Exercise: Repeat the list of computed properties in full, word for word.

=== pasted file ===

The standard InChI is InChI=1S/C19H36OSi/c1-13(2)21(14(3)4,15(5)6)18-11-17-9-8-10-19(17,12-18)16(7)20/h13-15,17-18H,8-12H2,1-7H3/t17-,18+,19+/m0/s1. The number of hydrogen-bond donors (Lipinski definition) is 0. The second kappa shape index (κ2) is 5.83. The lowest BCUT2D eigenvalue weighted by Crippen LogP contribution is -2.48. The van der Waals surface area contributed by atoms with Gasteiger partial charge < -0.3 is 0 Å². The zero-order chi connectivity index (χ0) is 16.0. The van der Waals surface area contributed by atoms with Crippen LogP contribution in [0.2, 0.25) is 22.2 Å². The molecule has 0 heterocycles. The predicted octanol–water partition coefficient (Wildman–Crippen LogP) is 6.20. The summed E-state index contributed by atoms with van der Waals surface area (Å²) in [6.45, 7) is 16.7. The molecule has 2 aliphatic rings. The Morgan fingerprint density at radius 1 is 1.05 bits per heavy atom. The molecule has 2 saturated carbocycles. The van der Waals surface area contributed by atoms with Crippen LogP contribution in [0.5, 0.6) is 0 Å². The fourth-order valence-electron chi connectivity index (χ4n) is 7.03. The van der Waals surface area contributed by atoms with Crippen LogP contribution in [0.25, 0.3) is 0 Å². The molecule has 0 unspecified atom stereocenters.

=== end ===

The standard InChI is InChI=1S/C19H36OSi/c1-13(2)21(14(3)4,15(5)6)18-11-17-9-8-10-19(17,12-18)16(7)20/h13-15,17-18H,8-12H2,1-7H3/t17-,18+,19+/m0/s1. The number of hydrogen-bond donors (Lipinski definition) is 0. The second kappa shape index (κ2) is 5.83. The lowest BCUT2D eigenvalue weighted by Crippen LogP contribution is -2.48. The van der Waals surface area contributed by atoms with Gasteiger partial charge < -0.3 is 0 Å². The zero-order chi connectivity index (χ0) is 16.0. The van der Waals surface area contributed by atoms with Crippen LogP contribution in [0.2, 0.25) is 22.2 Å². The molecule has 0 heterocycles. The predicted octanol–water partition coefficient (Wildman–Crippen LogP) is 6.20. The summed E-state index contributed by atoms with van der Waals surface area (Å²) in [6.45, 7) is 16.7. The molecule has 2 aliphatic rings. The Morgan fingerprint density at radius 1 is 1.05 bits per heavy atom. The molecule has 2 saturated carbocycles. The van der Waals surface area contributed by atoms with Crippen LogP contribution in [0.5, 0.6) is 0 Å². The fourth-order valence-electron chi connectivity index (χ4n) is 7.03. The van der Waals surface area contributed by atoms with Crippen LogP contribution in [0.25, 0.3) is 0 Å². The molecule has 0 unspecified atom stereocenters.